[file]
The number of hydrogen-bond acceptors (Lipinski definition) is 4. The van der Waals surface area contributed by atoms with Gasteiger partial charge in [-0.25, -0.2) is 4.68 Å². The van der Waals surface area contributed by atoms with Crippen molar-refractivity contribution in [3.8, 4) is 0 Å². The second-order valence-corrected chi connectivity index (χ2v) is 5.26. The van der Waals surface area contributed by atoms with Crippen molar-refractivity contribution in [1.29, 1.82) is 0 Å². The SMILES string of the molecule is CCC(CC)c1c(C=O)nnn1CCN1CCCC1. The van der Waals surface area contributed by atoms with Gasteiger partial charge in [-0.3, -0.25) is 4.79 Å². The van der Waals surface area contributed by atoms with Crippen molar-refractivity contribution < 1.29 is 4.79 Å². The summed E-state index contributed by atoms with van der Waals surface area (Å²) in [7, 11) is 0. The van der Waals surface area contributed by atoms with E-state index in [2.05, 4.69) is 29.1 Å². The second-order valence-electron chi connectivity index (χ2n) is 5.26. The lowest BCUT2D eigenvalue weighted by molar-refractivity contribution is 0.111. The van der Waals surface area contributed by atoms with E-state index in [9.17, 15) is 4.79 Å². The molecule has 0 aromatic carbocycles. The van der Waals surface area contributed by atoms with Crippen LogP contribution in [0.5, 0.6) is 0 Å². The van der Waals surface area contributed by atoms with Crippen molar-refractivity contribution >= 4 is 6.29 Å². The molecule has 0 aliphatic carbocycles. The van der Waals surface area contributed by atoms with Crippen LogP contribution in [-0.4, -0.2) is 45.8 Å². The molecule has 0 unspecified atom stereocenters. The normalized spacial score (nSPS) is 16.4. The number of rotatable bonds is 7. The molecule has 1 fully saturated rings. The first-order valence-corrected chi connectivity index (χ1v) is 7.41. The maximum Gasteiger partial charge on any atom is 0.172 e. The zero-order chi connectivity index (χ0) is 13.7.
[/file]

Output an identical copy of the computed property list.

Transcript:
The number of hydrogen-bond acceptors (Lipinski definition) is 4. The van der Waals surface area contributed by atoms with Gasteiger partial charge in [-0.25, -0.2) is 4.68 Å². The van der Waals surface area contributed by atoms with Crippen molar-refractivity contribution in [3.8, 4) is 0 Å². The second-order valence-corrected chi connectivity index (χ2v) is 5.26. The van der Waals surface area contributed by atoms with Crippen molar-refractivity contribution in [1.29, 1.82) is 0 Å². The SMILES string of the molecule is CCC(CC)c1c(C=O)nnn1CCN1CCCC1. The van der Waals surface area contributed by atoms with Gasteiger partial charge in [-0.3, -0.25) is 4.79 Å². The van der Waals surface area contributed by atoms with Crippen molar-refractivity contribution < 1.29 is 4.79 Å². The summed E-state index contributed by atoms with van der Waals surface area (Å²) in [7, 11) is 0. The van der Waals surface area contributed by atoms with E-state index in [2.05, 4.69) is 29.1 Å². The second-order valence-electron chi connectivity index (χ2n) is 5.26. The lowest BCUT2D eigenvalue weighted by molar-refractivity contribution is 0.111. The van der Waals surface area contributed by atoms with E-state index in [9.17, 15) is 4.79 Å². The molecule has 0 aromatic carbocycles. The van der Waals surface area contributed by atoms with Crippen LogP contribution in [0.5, 0.6) is 0 Å². The van der Waals surface area contributed by atoms with Crippen molar-refractivity contribution >= 4 is 6.29 Å². The molecule has 0 aliphatic carbocycles. The van der Waals surface area contributed by atoms with Crippen LogP contribution in [-0.4, -0.2) is 45.8 Å². The molecule has 0 unspecified atom stereocenters. The normalized spacial score (nSPS) is 16.4. The number of rotatable bonds is 7. The molecule has 1 fully saturated rings. The first-order valence-corrected chi connectivity index (χ1v) is 7.41. The maximum Gasteiger partial charge on any atom is 0.172 e. The zero-order chi connectivity index (χ0) is 13.7.